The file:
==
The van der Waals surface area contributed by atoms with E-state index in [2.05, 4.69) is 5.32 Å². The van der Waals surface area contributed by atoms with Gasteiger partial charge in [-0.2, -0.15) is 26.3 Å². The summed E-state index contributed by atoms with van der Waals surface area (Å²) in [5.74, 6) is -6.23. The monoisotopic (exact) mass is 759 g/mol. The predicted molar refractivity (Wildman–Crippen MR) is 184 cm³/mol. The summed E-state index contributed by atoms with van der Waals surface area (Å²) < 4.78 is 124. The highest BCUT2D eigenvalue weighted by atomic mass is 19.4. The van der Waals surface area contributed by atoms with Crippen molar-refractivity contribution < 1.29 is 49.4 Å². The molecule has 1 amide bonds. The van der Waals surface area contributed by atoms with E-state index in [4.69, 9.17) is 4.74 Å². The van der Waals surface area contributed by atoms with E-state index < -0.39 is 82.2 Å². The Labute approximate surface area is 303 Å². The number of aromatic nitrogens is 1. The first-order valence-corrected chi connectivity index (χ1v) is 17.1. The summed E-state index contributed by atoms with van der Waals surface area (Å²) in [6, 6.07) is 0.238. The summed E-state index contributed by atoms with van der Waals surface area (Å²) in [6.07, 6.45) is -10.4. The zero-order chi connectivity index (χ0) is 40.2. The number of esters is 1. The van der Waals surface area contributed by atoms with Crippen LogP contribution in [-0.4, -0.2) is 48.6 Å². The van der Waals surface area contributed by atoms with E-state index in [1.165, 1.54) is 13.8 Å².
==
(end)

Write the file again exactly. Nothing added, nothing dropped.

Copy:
The van der Waals surface area contributed by atoms with E-state index in [2.05, 4.69) is 5.32 Å². The van der Waals surface area contributed by atoms with Gasteiger partial charge in [-0.2, -0.15) is 26.3 Å². The summed E-state index contributed by atoms with van der Waals surface area (Å²) in [5.74, 6) is -6.23. The monoisotopic (exact) mass is 759 g/mol. The predicted molar refractivity (Wildman–Crippen MR) is 184 cm³/mol. The summed E-state index contributed by atoms with van der Waals surface area (Å²) < 4.78 is 124. The highest BCUT2D eigenvalue weighted by atomic mass is 19.4. The van der Waals surface area contributed by atoms with Crippen molar-refractivity contribution < 1.29 is 49.4 Å². The molecule has 1 amide bonds. The van der Waals surface area contributed by atoms with E-state index in [4.69, 9.17) is 4.74 Å². The van der Waals surface area contributed by atoms with E-state index < -0.39 is 82.2 Å². The Labute approximate surface area is 303 Å². The number of aromatic nitrogens is 1. The first-order valence-corrected chi connectivity index (χ1v) is 17.1. The summed E-state index contributed by atoms with van der Waals surface area (Å²) in [6, 6.07) is 0.238. The summed E-state index contributed by atoms with van der Waals surface area (Å²) in [6.07, 6.45) is -10.4. The zero-order chi connectivity index (χ0) is 40.2. The number of esters is 1. The van der Waals surface area contributed by atoms with Crippen LogP contribution in [-0.4, -0.2) is 48.6 Å². The van der Waals surface area contributed by atoms with E-state index in [1.165, 1.54) is 13.8 Å².